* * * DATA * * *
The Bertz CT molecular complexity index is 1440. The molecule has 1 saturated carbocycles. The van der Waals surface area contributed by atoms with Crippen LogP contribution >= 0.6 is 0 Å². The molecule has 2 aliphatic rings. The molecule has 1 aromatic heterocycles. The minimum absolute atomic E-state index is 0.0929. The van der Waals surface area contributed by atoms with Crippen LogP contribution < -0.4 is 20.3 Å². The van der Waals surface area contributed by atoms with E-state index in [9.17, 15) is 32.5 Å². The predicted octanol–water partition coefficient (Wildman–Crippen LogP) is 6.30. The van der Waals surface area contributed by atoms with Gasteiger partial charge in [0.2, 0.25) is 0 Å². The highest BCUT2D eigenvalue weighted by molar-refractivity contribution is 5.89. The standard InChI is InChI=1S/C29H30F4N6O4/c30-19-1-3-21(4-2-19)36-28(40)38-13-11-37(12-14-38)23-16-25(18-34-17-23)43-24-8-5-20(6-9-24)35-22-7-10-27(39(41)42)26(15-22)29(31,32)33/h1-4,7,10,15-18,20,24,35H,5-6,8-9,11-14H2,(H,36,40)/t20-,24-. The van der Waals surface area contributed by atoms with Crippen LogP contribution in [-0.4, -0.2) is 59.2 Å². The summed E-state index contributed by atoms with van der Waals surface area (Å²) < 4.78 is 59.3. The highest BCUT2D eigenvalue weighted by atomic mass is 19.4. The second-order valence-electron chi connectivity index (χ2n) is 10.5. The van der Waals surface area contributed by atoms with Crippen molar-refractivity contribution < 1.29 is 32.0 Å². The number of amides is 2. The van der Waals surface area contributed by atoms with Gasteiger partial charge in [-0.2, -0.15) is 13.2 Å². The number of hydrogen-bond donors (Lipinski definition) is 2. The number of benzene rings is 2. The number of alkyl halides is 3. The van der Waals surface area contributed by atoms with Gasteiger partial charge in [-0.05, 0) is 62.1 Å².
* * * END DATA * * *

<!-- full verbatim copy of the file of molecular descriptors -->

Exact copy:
The Bertz CT molecular complexity index is 1440. The molecule has 1 saturated carbocycles. The van der Waals surface area contributed by atoms with Crippen LogP contribution >= 0.6 is 0 Å². The molecule has 2 aliphatic rings. The molecule has 1 aromatic heterocycles. The minimum absolute atomic E-state index is 0.0929. The van der Waals surface area contributed by atoms with Crippen LogP contribution < -0.4 is 20.3 Å². The van der Waals surface area contributed by atoms with E-state index in [9.17, 15) is 32.5 Å². The predicted octanol–water partition coefficient (Wildman–Crippen LogP) is 6.30. The van der Waals surface area contributed by atoms with Gasteiger partial charge in [0.2, 0.25) is 0 Å². The highest BCUT2D eigenvalue weighted by molar-refractivity contribution is 5.89. The standard InChI is InChI=1S/C29H30F4N6O4/c30-19-1-3-21(4-2-19)36-28(40)38-13-11-37(12-14-38)23-16-25(18-34-17-23)43-24-8-5-20(6-9-24)35-22-7-10-27(39(41)42)26(15-22)29(31,32)33/h1-4,7,10,15-18,20,24,35H,5-6,8-9,11-14H2,(H,36,40)/t20-,24-. The van der Waals surface area contributed by atoms with Crippen LogP contribution in [-0.4, -0.2) is 59.2 Å². The summed E-state index contributed by atoms with van der Waals surface area (Å²) < 4.78 is 59.3. The highest BCUT2D eigenvalue weighted by atomic mass is 19.4. The second-order valence-electron chi connectivity index (χ2n) is 10.5. The van der Waals surface area contributed by atoms with Crippen molar-refractivity contribution < 1.29 is 32.0 Å². The number of amides is 2. The van der Waals surface area contributed by atoms with Gasteiger partial charge in [-0.2, -0.15) is 13.2 Å². The number of hydrogen-bond donors (Lipinski definition) is 2. The number of benzene rings is 2. The number of alkyl halides is 3. The van der Waals surface area contributed by atoms with Gasteiger partial charge in [-0.05, 0) is 62.1 Å².